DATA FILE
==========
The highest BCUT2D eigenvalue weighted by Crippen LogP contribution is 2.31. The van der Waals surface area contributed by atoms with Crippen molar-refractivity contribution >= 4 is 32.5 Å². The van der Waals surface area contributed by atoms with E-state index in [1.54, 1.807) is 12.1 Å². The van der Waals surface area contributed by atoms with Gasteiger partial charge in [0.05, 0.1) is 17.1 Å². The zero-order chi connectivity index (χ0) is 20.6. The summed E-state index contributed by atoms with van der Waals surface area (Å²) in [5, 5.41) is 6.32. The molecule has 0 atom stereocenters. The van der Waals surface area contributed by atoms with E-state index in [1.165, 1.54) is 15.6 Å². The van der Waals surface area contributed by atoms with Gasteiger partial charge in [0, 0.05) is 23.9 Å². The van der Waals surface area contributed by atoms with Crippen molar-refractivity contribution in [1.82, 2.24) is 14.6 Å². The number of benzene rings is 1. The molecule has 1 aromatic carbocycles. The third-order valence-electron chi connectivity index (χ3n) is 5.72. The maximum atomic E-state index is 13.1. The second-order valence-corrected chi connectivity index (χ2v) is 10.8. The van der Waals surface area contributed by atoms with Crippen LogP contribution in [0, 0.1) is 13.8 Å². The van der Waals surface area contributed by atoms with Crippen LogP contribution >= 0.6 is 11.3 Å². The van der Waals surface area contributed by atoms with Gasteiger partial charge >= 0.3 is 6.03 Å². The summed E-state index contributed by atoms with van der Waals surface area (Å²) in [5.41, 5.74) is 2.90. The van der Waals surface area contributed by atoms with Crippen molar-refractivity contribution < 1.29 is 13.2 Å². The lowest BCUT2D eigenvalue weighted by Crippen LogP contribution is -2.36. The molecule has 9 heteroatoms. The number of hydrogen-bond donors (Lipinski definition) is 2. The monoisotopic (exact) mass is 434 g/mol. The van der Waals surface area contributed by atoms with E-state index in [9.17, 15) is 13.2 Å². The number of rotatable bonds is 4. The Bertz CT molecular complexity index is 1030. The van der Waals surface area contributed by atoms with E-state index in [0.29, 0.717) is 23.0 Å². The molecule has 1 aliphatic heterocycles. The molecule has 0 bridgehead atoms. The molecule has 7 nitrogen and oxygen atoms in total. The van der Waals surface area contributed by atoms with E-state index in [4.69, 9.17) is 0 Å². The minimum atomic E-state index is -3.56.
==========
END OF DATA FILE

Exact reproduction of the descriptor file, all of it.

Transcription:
The highest BCUT2D eigenvalue weighted by Crippen LogP contribution is 2.31. The van der Waals surface area contributed by atoms with Crippen molar-refractivity contribution >= 4 is 32.5 Å². The van der Waals surface area contributed by atoms with E-state index in [1.54, 1.807) is 12.1 Å². The van der Waals surface area contributed by atoms with Gasteiger partial charge in [0.05, 0.1) is 17.1 Å². The zero-order chi connectivity index (χ0) is 20.6. The summed E-state index contributed by atoms with van der Waals surface area (Å²) in [5, 5.41) is 6.32. The molecule has 0 atom stereocenters. The van der Waals surface area contributed by atoms with E-state index in [1.165, 1.54) is 15.6 Å². The van der Waals surface area contributed by atoms with Gasteiger partial charge in [0, 0.05) is 23.9 Å². The van der Waals surface area contributed by atoms with Crippen molar-refractivity contribution in [1.82, 2.24) is 14.6 Å². The number of benzene rings is 1. The molecule has 1 aromatic carbocycles. The third-order valence-electron chi connectivity index (χ3n) is 5.72. The maximum atomic E-state index is 13.1. The second-order valence-corrected chi connectivity index (χ2v) is 10.8. The van der Waals surface area contributed by atoms with Crippen LogP contribution in [0, 0.1) is 13.8 Å². The van der Waals surface area contributed by atoms with Crippen LogP contribution >= 0.6 is 11.3 Å². The van der Waals surface area contributed by atoms with Gasteiger partial charge >= 0.3 is 6.03 Å². The summed E-state index contributed by atoms with van der Waals surface area (Å²) in [5.41, 5.74) is 2.90. The van der Waals surface area contributed by atoms with Crippen molar-refractivity contribution < 1.29 is 13.2 Å². The lowest BCUT2D eigenvalue weighted by Crippen LogP contribution is -2.36. The molecule has 9 heteroatoms. The number of hydrogen-bond donors (Lipinski definition) is 2. The monoisotopic (exact) mass is 434 g/mol. The van der Waals surface area contributed by atoms with E-state index in [9.17, 15) is 13.2 Å². The number of rotatable bonds is 4. The Bertz CT molecular complexity index is 1030. The van der Waals surface area contributed by atoms with E-state index in [0.29, 0.717) is 23.0 Å². The molecule has 1 aliphatic heterocycles. The molecule has 0 bridgehead atoms. The molecule has 7 nitrogen and oxygen atoms in total. The van der Waals surface area contributed by atoms with E-state index in [4.69, 9.17) is 0 Å². The minimum atomic E-state index is -3.56.